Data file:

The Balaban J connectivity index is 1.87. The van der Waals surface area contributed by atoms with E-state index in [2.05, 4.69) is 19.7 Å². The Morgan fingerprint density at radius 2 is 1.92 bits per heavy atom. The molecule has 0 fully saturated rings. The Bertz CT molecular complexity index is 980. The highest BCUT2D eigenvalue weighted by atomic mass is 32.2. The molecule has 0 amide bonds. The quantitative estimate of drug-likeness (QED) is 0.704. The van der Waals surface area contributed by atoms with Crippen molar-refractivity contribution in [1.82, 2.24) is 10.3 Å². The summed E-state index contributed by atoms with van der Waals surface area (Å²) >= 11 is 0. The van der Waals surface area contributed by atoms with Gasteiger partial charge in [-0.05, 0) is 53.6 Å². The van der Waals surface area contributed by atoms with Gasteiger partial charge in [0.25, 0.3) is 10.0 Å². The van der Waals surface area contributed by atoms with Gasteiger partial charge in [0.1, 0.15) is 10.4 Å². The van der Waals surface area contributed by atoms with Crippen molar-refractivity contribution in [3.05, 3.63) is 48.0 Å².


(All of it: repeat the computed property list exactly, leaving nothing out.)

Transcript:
The Balaban J connectivity index is 1.87. The van der Waals surface area contributed by atoms with E-state index in [2.05, 4.69) is 19.7 Å². The Morgan fingerprint density at radius 2 is 1.92 bits per heavy atom. The molecule has 0 fully saturated rings. The Bertz CT molecular complexity index is 980. The highest BCUT2D eigenvalue weighted by atomic mass is 32.2. The molecule has 0 amide bonds. The quantitative estimate of drug-likeness (QED) is 0.704. The van der Waals surface area contributed by atoms with Crippen molar-refractivity contribution in [1.82, 2.24) is 10.3 Å². The summed E-state index contributed by atoms with van der Waals surface area (Å²) >= 11 is 0. The van der Waals surface area contributed by atoms with Gasteiger partial charge in [-0.05, 0) is 53.6 Å². The van der Waals surface area contributed by atoms with Gasteiger partial charge in [0.25, 0.3) is 10.0 Å². The van der Waals surface area contributed by atoms with Gasteiger partial charge in [0.1, 0.15) is 10.4 Å². The van der Waals surface area contributed by atoms with Crippen molar-refractivity contribution in [3.05, 3.63) is 48.0 Å².